I started with sources as the most progress in audio is achieved in this area. The other big change to audio systems that is coming are active room acoustic correction systems. The big boom on a home theater market force manufacturers to look for ways to automatically improve user's experience by correcting speakers placement and room's acoustics. Today such tools already reached proper level and they actually do a lot of good for audio systems too. Such room acoustic correction systems already became a part of high-end audio systems with Accuphase DG-58 being a great example (more HERE), but also of mid-priced systems with the latest Arcam stereo receiver SR250 being a good example.

At the same time some companies are developing or already offering systems that adjust sound for particular loudspeakers or headphones. Devialet offers a system called SAM, Linn advertise their proprietary solution called Space Optimization. Our Polish Ancient Audio recently presented their P-3 processor (more HERE). I wish that more companies in near future offer such systems to help users improve their experience. I think this might a future of home audio. Such systems can't be really applied to analogue systems – so for those who have them I wish they could take a proper care of room's acoustics. I wish more people paid attention to where and on what their systems are placed as without taking that into consideration they might loose maybe even 40% of the potential of their systems.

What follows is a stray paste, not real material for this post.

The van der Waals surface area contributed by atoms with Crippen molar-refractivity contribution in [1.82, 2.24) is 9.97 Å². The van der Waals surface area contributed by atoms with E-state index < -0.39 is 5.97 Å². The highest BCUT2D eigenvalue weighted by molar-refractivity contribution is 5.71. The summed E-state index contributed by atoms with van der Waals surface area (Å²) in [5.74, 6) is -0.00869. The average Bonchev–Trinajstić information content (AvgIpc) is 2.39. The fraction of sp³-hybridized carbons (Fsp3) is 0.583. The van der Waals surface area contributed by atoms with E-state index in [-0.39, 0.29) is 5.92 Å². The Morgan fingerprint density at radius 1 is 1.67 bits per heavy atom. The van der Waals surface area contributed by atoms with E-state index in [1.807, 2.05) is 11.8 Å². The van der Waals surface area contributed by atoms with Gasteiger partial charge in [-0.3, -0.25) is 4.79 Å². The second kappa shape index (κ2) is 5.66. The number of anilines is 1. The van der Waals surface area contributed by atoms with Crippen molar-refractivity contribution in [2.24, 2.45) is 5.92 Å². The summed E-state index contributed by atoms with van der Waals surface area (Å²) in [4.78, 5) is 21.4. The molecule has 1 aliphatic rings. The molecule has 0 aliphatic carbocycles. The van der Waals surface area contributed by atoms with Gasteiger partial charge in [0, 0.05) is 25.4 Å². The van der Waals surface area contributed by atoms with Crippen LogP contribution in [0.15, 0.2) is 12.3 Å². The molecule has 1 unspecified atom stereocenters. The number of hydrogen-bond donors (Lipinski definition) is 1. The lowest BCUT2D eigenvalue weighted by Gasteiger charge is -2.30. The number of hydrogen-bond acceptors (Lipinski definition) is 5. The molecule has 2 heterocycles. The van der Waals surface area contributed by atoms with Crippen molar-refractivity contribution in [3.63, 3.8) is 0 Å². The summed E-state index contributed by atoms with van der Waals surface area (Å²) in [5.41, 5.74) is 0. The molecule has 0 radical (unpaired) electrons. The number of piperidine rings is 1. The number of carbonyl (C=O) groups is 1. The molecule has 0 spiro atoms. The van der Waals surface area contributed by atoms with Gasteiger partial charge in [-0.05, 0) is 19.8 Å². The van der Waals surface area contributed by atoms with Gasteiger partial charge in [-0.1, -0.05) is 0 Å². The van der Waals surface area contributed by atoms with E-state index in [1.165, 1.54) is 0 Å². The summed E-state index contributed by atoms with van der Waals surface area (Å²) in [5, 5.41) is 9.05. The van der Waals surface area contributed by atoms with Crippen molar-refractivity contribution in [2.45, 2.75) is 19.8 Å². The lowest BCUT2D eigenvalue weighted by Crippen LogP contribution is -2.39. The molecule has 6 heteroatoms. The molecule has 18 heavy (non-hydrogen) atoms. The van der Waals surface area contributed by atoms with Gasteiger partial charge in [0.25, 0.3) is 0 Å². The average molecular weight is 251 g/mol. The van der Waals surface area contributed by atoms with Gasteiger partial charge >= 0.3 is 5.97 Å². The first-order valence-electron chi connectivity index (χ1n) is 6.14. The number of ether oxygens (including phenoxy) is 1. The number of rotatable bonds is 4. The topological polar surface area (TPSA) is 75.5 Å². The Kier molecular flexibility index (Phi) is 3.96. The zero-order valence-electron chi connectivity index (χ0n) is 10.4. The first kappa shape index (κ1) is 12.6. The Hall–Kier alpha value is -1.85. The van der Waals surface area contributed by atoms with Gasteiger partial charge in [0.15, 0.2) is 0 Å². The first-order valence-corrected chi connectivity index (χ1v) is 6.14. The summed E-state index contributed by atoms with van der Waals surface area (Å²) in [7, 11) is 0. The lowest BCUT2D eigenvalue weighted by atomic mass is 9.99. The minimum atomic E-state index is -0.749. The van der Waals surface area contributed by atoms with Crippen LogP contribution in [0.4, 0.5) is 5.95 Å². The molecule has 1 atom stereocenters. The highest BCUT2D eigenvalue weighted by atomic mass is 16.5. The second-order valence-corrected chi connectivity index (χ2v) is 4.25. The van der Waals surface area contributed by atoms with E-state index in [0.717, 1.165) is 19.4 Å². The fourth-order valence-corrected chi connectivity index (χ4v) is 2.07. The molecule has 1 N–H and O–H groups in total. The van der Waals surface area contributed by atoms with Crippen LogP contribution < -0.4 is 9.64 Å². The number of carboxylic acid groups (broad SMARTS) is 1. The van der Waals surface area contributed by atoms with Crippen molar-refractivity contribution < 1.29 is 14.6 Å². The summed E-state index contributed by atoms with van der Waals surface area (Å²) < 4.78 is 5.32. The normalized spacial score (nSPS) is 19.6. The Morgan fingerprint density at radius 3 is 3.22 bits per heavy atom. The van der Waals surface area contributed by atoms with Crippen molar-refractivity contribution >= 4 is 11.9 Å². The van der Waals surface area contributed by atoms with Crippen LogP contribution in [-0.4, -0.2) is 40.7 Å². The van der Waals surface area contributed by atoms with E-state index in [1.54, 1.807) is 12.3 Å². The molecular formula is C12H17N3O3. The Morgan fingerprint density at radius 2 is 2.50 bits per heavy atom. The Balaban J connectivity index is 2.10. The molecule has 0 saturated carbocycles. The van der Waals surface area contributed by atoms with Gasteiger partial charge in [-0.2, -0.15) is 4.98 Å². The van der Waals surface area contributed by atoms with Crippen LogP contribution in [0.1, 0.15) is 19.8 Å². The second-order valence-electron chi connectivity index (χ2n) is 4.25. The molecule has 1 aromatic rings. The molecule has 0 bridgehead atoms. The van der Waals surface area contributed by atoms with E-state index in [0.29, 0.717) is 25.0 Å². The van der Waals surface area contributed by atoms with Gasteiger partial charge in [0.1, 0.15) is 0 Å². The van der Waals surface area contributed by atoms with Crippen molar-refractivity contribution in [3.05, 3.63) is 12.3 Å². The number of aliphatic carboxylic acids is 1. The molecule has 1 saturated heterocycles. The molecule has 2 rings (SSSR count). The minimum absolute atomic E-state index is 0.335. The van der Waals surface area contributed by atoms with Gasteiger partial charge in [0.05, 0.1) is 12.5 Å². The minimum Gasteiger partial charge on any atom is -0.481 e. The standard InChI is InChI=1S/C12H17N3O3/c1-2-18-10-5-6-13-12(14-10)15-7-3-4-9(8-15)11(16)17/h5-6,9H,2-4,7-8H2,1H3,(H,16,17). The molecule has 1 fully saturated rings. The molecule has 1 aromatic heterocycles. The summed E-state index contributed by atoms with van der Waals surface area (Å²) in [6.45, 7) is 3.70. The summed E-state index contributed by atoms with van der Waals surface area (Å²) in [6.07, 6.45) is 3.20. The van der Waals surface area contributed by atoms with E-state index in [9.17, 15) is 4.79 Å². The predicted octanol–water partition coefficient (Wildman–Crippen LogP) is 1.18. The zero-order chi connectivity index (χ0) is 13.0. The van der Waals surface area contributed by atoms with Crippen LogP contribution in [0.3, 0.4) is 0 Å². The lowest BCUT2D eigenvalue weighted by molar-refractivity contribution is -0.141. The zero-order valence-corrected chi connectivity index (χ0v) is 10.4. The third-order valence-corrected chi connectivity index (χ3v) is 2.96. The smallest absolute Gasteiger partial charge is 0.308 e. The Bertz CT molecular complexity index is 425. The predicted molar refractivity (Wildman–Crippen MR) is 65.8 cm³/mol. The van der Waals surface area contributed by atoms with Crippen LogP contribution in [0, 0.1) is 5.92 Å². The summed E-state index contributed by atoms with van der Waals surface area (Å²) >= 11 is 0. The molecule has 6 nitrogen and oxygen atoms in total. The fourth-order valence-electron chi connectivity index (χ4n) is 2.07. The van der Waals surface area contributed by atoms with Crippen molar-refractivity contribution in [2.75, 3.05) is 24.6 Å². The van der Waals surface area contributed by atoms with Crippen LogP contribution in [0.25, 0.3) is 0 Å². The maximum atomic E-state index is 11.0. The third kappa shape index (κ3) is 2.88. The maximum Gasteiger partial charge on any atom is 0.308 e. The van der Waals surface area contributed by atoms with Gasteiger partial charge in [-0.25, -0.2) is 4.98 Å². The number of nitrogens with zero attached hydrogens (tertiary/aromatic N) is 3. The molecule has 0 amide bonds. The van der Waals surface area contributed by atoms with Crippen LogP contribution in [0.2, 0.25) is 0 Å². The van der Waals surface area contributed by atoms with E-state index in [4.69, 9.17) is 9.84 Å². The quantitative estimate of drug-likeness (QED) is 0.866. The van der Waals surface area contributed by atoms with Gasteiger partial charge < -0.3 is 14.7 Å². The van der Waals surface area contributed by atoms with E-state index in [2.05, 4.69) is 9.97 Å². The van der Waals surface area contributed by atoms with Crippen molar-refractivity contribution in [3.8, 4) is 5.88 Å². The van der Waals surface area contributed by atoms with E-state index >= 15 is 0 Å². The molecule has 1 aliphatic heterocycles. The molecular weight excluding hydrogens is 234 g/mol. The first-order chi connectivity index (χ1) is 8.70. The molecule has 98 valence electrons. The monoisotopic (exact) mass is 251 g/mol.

Next 15 years

I think that next 15 years will see further development of two parallel trends – a vintage one and a digital one. Both are positive ones. I wish each of you to find your own niche, your own way to enjoy music. May the audio components sound and look better and better. May the analogue systems be truly analogue and digital ones genuinely digital. Let's hope that vinyl and CD/SACD fans are offered wide variety of titles they could chose from, and let's hope that music files fans will be given an opportunity to know how to chose high quality ones. May the tubes glow beautifully for tube-lovers, and may the solid-state devices use silicon of the highest quality for solid-state aficionados. We, at „High Fidelity”, will do our best to provide you information on many interesting devices from every possible market niche. I would also like to wish to us all that music remains the most important part of our hobby and that audio systems never become more important than music.

Wojciech Pacuła

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"High Fidelity" is a monthly magazine dedicated to high quality sound. It has been published since May 1st, 2004. Up until October 2008, the magazine was called "High Fidelity OnLine", but since November 2008 it has been registered under the new title.